Last month, the White House said it planned to arm Syrian rebels—but members of Congress haven't been thrilled with the idea. Now, however, Capitol Hill seems to be coming around, Reuters reports. Despite "strong reservations ... We got a consensus that we could move forward with the administration's plans," says House Intelligence Committee chair Mike Rogers. Lawmakers had feared weapons could end up in the wrong hands.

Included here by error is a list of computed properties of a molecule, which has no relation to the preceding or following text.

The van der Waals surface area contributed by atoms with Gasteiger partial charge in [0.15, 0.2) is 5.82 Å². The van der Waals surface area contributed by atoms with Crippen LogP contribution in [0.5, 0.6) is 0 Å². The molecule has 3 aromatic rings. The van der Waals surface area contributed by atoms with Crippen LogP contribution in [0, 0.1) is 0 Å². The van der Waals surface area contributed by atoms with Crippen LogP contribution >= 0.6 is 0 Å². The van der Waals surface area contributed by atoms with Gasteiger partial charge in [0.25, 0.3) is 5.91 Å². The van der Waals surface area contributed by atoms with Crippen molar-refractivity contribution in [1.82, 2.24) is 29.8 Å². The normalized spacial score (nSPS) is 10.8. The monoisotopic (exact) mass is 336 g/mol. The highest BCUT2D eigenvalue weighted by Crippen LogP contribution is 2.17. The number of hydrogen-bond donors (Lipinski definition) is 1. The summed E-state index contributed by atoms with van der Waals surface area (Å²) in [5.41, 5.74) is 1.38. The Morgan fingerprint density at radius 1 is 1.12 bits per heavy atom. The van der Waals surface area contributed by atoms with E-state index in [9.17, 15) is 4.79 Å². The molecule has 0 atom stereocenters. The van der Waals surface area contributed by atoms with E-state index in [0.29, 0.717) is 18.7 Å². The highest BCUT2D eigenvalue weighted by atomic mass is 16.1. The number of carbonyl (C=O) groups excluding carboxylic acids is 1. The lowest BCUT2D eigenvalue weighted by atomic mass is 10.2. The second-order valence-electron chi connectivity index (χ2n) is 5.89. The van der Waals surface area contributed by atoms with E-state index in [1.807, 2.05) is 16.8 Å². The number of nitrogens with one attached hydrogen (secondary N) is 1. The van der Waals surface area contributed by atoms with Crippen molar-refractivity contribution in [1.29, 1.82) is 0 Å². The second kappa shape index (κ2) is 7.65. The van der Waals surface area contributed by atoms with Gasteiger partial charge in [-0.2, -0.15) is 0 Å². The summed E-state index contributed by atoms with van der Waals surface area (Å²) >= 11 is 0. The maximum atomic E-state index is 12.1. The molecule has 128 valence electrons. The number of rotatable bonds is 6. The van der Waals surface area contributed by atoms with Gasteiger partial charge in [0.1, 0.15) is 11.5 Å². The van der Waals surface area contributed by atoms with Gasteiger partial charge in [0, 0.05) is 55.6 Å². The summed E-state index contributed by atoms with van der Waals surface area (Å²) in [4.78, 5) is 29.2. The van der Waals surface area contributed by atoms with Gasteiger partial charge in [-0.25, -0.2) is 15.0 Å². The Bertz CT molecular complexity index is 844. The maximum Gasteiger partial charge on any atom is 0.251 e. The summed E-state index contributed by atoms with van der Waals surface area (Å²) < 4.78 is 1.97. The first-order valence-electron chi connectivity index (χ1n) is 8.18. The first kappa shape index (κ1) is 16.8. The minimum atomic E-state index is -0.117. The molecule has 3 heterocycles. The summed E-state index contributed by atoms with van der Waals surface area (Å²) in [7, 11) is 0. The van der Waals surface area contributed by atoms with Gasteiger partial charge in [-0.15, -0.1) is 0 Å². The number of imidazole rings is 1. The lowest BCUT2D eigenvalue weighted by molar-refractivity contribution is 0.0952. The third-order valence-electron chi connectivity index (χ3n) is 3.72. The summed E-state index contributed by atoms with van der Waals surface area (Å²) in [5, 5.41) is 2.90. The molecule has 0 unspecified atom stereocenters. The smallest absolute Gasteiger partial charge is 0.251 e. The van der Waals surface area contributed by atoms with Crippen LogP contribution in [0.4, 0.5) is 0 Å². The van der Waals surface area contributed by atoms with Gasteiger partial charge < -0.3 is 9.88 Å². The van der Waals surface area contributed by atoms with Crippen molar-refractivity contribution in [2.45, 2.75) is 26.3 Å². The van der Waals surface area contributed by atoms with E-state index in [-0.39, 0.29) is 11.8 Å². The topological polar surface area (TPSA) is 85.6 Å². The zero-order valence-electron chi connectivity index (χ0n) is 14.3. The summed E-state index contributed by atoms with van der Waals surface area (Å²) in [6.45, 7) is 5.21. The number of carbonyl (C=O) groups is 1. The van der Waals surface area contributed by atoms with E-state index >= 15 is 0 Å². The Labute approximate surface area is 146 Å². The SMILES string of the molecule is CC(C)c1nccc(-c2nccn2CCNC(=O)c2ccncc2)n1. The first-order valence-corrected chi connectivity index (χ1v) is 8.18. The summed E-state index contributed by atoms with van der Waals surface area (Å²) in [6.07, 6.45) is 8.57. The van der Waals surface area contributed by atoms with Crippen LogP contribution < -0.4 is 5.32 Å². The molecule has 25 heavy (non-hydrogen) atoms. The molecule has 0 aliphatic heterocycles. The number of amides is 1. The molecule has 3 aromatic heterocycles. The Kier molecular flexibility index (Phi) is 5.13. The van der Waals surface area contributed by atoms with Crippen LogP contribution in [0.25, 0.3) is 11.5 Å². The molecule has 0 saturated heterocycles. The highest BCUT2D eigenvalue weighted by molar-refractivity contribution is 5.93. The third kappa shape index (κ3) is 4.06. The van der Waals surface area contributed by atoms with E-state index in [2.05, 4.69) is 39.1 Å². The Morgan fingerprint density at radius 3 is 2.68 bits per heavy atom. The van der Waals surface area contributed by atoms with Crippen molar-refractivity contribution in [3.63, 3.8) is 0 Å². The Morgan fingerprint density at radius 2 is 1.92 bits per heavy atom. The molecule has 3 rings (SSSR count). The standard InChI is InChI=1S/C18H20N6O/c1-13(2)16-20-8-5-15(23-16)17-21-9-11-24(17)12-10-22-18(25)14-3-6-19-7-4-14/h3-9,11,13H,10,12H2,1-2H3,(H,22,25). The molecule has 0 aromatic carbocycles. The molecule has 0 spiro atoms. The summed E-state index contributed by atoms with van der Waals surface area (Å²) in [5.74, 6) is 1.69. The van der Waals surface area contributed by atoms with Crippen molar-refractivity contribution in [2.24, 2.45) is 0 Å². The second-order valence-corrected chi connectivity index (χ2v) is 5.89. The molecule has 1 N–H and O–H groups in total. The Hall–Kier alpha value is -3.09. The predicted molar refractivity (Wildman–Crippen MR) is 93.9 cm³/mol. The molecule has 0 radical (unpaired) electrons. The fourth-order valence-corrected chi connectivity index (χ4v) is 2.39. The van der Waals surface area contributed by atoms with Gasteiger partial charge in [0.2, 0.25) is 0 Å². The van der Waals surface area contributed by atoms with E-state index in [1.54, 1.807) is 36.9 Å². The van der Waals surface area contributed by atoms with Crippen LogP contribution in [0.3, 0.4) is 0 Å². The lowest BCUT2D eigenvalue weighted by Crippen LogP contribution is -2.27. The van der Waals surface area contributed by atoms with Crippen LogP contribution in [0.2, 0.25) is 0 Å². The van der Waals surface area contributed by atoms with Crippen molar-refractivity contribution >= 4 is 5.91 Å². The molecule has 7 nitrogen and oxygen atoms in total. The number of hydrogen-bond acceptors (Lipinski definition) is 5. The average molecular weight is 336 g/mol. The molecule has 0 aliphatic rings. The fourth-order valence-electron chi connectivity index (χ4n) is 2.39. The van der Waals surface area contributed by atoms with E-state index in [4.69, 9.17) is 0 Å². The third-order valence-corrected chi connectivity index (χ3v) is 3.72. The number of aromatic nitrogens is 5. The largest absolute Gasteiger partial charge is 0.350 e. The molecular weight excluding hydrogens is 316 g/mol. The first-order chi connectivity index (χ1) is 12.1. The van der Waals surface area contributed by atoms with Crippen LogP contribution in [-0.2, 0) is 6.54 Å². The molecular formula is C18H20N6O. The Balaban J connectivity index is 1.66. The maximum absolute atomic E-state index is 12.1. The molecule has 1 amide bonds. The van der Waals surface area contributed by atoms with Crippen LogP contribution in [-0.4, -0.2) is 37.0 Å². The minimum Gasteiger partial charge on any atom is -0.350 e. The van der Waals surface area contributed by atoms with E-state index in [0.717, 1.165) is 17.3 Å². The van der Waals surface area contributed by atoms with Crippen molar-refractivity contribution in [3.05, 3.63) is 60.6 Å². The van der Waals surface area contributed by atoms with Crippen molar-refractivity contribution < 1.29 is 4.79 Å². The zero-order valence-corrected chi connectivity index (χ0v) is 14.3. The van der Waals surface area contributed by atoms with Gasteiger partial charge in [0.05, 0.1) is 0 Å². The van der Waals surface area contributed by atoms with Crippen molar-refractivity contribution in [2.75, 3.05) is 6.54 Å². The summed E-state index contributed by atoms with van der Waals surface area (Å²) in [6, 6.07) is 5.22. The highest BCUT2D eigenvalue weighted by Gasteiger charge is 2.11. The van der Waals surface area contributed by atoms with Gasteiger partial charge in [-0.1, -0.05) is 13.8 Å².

Rebel backers hope deliveries could begin next month, though UN Syria peace envoy Lakhdar Brahim remains concerned. "Arms do not make peace," he says. Concerns remain in the Pentagon, too, the New York Times reports. Gen. Martin Dempsey, chairman of the Joint Chiefs of Staff, tells lawmakers the US could aid the opposition, conduct missile strikes, nab chemical weapons, and set up a no-fly zone. But he warns that the effort could cost billions, and "once we take action ... deeper involvement is hard to avoid." Any use of force "is no less than an act of war," and "we could inadvertently empower extremists or unleash the very chemical weapons we seek to control."